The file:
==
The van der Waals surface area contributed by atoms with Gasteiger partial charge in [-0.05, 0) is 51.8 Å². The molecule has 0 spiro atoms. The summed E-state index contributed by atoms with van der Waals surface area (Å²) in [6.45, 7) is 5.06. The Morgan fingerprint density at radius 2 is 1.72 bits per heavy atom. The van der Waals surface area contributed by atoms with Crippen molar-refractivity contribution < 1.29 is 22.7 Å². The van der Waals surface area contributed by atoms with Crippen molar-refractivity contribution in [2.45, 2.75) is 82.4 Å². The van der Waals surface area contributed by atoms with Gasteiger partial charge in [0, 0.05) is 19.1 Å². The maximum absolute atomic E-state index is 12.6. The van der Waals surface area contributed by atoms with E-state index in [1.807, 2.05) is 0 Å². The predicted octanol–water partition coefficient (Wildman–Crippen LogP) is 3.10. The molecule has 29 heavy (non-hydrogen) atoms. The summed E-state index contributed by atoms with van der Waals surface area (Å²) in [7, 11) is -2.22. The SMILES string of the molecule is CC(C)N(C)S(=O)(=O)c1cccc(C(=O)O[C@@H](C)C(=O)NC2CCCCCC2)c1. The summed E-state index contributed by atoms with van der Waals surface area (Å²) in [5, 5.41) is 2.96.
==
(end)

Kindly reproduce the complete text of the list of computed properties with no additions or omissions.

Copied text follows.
The van der Waals surface area contributed by atoms with Gasteiger partial charge in [-0.05, 0) is 51.8 Å². The molecule has 0 spiro atoms. The summed E-state index contributed by atoms with van der Waals surface area (Å²) in [6.45, 7) is 5.06. The Morgan fingerprint density at radius 2 is 1.72 bits per heavy atom. The van der Waals surface area contributed by atoms with Crippen molar-refractivity contribution < 1.29 is 22.7 Å². The van der Waals surface area contributed by atoms with Crippen molar-refractivity contribution in [2.45, 2.75) is 82.4 Å². The van der Waals surface area contributed by atoms with Gasteiger partial charge in [0, 0.05) is 19.1 Å². The maximum absolute atomic E-state index is 12.6. The van der Waals surface area contributed by atoms with E-state index in [1.807, 2.05) is 0 Å². The predicted octanol–water partition coefficient (Wildman–Crippen LogP) is 3.10. The molecule has 29 heavy (non-hydrogen) atoms. The summed E-state index contributed by atoms with van der Waals surface area (Å²) in [7, 11) is -2.22. The SMILES string of the molecule is CC(C)N(C)S(=O)(=O)c1cccc(C(=O)O[C@@H](C)C(=O)NC2CCCCCC2)c1. The summed E-state index contributed by atoms with van der Waals surface area (Å²) in [5, 5.41) is 2.96.